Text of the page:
Stressing that stricter IP enforcement laws will limit the access of life-saving generic drugs to people in developing countries, the letter asks CII to not view IP as only a business tool but also look at the larger scheme of things, given Indias social and economic realities.
The letter also pointed to the controversial seizure of generic drugs shipped from India to Africa by customs authorities in the European Union. Though the drugs were not patent-protected in India or the consignee countries, EU authorities seized them in transit, arguing that the rights of patent-holders in Europe were being infringed. Freedom of transit for legitimate trade is clearly laid down under GATT. The Trade-Related Aspects of Intellectual Property (TRIPS) Agreement also emphasises that measures to protect intellectual property should not pose barriers to legitimate trade. Both India and Brazil had taken up the matter with the European Commission and the WTO, clearly pointing out the illegality of European measures dealing with border enforcement.
The letter also stressed that the Indian pharmaceutical industry is a victim of the TRIPS and IP enforcement standards. In 2008 alone, 17 consignments were seized during transit in Europe using the EU Directive on IP Enforcement, which allows the seizure of goods in transit. Last month, minister of state for external affairs, Preneet Kaur, had raised the issue at the United Nations Economic and Social Council (ECOSOC), saying, We are concerned that these recurring seizures are creating a negative trend that impairs the access and availability of affordable essential generic drugs in developing countries and LDCs and runs counter to the Doha Declaration on Public Health by creating barriers to the legitimate trade of generic drugs.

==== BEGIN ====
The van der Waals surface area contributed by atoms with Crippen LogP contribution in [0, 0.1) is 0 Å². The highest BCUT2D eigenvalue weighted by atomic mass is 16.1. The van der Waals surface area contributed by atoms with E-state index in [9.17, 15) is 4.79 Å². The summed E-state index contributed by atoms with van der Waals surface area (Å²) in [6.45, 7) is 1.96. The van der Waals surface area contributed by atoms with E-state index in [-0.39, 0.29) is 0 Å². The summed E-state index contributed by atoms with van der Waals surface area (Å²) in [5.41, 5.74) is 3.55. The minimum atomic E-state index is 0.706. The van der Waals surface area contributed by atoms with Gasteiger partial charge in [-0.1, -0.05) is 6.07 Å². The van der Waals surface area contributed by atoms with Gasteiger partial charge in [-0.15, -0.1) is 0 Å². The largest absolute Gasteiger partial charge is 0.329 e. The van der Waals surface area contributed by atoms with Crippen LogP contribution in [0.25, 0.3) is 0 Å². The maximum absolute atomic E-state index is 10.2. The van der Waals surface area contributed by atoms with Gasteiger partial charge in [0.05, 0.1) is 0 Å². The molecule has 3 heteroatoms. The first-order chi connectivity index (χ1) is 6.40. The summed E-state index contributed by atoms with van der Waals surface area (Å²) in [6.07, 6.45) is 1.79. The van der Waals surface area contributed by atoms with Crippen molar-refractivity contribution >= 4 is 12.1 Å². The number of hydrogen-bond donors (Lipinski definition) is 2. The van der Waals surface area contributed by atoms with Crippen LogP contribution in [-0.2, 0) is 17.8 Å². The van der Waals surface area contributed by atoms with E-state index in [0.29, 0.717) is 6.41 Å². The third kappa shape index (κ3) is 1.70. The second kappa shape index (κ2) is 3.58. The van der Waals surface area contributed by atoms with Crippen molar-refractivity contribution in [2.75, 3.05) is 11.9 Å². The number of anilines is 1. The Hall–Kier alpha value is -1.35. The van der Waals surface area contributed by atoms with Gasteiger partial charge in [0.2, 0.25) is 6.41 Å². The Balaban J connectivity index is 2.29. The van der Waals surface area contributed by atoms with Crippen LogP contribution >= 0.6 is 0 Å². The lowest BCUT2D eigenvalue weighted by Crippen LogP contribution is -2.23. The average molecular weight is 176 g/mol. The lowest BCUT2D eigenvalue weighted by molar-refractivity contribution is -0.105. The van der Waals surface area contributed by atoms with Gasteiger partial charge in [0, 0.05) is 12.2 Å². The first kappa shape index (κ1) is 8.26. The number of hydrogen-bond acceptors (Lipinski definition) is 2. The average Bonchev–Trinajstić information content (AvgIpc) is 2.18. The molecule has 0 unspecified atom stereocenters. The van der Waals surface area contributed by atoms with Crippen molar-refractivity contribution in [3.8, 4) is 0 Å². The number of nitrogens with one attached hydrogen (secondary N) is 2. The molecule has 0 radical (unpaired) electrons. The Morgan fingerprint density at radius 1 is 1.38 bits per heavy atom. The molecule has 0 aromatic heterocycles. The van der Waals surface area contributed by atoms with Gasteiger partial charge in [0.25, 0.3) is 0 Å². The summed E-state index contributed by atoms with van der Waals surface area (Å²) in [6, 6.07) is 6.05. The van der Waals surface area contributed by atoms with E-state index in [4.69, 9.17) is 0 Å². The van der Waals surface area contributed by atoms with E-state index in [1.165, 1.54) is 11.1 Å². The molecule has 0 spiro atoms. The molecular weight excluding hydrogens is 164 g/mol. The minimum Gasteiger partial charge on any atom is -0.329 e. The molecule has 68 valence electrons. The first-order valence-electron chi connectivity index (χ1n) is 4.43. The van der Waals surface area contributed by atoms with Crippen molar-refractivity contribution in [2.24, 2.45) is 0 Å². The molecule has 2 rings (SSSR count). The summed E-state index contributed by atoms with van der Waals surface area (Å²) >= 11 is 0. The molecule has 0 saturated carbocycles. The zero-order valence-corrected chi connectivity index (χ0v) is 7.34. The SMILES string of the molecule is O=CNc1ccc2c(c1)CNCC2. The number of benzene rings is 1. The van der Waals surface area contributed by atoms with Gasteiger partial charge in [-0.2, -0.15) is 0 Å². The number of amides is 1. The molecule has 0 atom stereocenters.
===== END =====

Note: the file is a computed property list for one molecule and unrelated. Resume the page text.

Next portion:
The letter emphasised that some developed countries have unilaterally enhanced their IP enforcement strategy to force other countries, especially developing ones, to accept the same through various multilateral organisations, chiefly the World Customs Organisation (WCO), WHO, Universal Postal Union (UPU), Interpol, WIPO and the World Trade Organisation (WTO). These organisations collectively requested CII to participate in a more creative discussion on IP and development, rather than simply accepting the simplistic and largely discredited view that stronger IP regime leads to more innovation and is necessary for socio-economic development.
Anjan Das, senior director, intellectual property division at CII, agreed with the concerns over the drug seizures but pointed out that such seizure in the EU border is different from counterfeiting and piracy. These conferences are a way to share best practices and experiences of different nations and finding solutions that are best suited to our countrys economic and social scenario. Counterfeit drugs and products cause grave damage to public health and representatives of different states must join hands to prevent such a global problem, Das explained.
Dismissing concerns about CII cosying up to MNCs, Das said, Counterfeiting causes an irreparable loss to the domestic industry. Several Indian companies like Tata Motors and Crompton Greaves are suffering immense damage because of counterfeiting. Access to drugs cannot be guaranteed by not having streamlined IP laws but such IP laws can guarantee more breakthrough innovations, something India needs right now to fight pandemics like malaria and dengue, said Richard H Kjeldgaard, deputy vice-president of Pharmaceutical Research and Manufacturers of America. India has a strong generic market but still lacks innovations in the pharma sector. Also, the invention rate is too low, owing to the lack of investments in R&D. In order to attract international partnerships to boost investments India needs a more streamlined IP regime, he added.